Title

Burning Man: Exploration of an Occupation-Focused Intentional Community

Presenter Information

Robin L. Stadnyk

Start Time

24-10-2008 3:20 PM

End Time

24-10-2008 3:50 PM

Abstract

Intentional communities are communities deliberately designed to provide shelter and social opportunities for groups of people with common values or beliefs. Voluntary simplicity, self-reliance and shared decision-making are typical of such communities. Intentional communities are occupationally rich. They include occupations that primarily address community-building and maintenance, as well as occupations that create community focus or purpose. Eco-communities, co-housing, communes, and religious communities are examples of intentional communities. Burning Man festival is an intentional artistic community whose stated purpose is to enable its members‚ participation in artistic and creative activity. The time-limited community of approximately 50,000 people is created and then dismantled over a month each year, leaving no trace of its existence on the Nevada desert where it takes place. Community members create themed camps as well as large, participatory art installations. Burning Man is founded on the values of participation, radical self-reliance, communal effort, and decommodification. Most journalistic, autobiographical and scholarly analyses of Burning Man focus on its radical, counter-culture ethos, its art production, or its economic (decommodified) structure. Yet accounts of this festival demonstrate that occupation is at the core of three essential elements of the festival: the extensive planning, the day-to-day participation in artistic and social events, and the community (infrastructure) maintenance aspects of this event. An occupational analysis of this event would contribute to understanding the person-environment interactions that are so central to this community. This paper will describe my evolving research about the occupational nature of Burning Man. Data will come from three sources: written accounts of participation in this event found in popular literature, photographs of event activities (in the public domain), and my own participant-observation of this event in 2008. I will examine the three occupational elements of planning, participation, and maintenance. I will also explore participants‚ meaning-making as they engage in these elements. Possible occupational analyses might be framed by using Ann Wilcock’s ideas on doing-being-becoming, or by using Strauss and Howe’s work to examine generational differences in occupational and value priorities. In the discussion period I invite participants to contribute their occupational interpretations of my research on this intentional community.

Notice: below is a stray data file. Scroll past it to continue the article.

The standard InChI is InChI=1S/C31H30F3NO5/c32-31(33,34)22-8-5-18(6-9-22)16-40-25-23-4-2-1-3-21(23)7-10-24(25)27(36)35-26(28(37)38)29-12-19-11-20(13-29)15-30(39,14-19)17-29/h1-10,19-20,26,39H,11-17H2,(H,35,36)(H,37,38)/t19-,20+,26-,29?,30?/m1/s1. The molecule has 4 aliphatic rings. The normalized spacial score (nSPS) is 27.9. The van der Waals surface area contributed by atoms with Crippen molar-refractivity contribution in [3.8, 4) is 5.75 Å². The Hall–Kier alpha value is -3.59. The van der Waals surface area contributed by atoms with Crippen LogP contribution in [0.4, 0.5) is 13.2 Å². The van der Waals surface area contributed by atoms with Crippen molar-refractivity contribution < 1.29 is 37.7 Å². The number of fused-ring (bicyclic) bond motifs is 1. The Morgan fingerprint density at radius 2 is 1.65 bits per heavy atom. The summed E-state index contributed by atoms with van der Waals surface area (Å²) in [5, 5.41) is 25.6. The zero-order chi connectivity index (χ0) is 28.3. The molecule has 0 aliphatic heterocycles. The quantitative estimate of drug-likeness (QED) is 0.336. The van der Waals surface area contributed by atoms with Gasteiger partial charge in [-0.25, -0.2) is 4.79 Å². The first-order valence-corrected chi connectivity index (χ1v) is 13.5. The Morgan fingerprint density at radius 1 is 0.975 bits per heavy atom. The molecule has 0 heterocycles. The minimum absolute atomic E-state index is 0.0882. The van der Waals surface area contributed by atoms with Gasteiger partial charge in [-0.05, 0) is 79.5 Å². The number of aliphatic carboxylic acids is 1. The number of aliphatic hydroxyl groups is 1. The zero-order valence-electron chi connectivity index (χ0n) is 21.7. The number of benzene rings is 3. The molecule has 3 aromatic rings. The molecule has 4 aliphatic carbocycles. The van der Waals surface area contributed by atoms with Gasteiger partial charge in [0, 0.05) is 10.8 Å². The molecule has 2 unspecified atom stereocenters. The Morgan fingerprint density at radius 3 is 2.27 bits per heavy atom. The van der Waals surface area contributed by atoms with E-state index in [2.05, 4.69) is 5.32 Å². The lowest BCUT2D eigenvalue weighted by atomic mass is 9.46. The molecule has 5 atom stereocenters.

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Oct 24th, 3:20 PM Oct 24th, 3:50 PM

Burning Man: Exploration of an Occupation-Focused Intentional Community

Intentional communities are communities deliberately designed to provide shelter and social opportunities for groups of people with common values or beliefs. Voluntary simplicity, self-reliance and shared decision-making are typical of such communities. Intentional communities are occupationally rich. They include occupations that primarily address community-building and maintenance, as well as occupations that create community focus or purpose. Eco-communities, co-housing, communes, and religious communities are examples of intentional communities. Burning Man festival is an intentional artistic community whose stated purpose is to enable its members‚ participation in artistic and creative activity. The time-limited community of approximately 50,000 people is created and then dismantled over a month each year, leaving no trace of its existence on the Nevada desert where it takes place. Community members create themed camps as well as large, participatory art installations. Burning Man is founded on the values of participation, radical self-reliance, communal effort, and decommodification. Most journalistic, autobiographical and scholarly analyses of Burning Man focus on its radical, counter-culture ethos, its art production, or its economic (decommodified) structure. Yet accounts of this festival demonstrate that occupation is at the core of three essential elements of the festival: the extensive planning, the day-to-day participation in artistic and social events, and the community (infrastructure) maintenance aspects of this event. An occupational analysis of this event would contribute to understanding the person-environment interactions that are so central to this community. This paper will describe my evolving research about the occupational nature of Burning Man. Data will come from three sources: written accounts of participation in this event found in popular literature, photographs of event activities (in the public domain), and my own participant-observation of this event in 2008. I will examine the three occupational elements of planning, participation, and maintenance. I will also explore participants‚ meaning-making as they engage in these elements. Possible occupational analyses might be framed by using Ann Wilcock’s ideas on doing-being-becoming, or by using Strauss and Howe’s work to examine generational differences in occupational and value priorities. In the discussion period I invite participants to contribute their occupational interpretations of my research on this intentional community.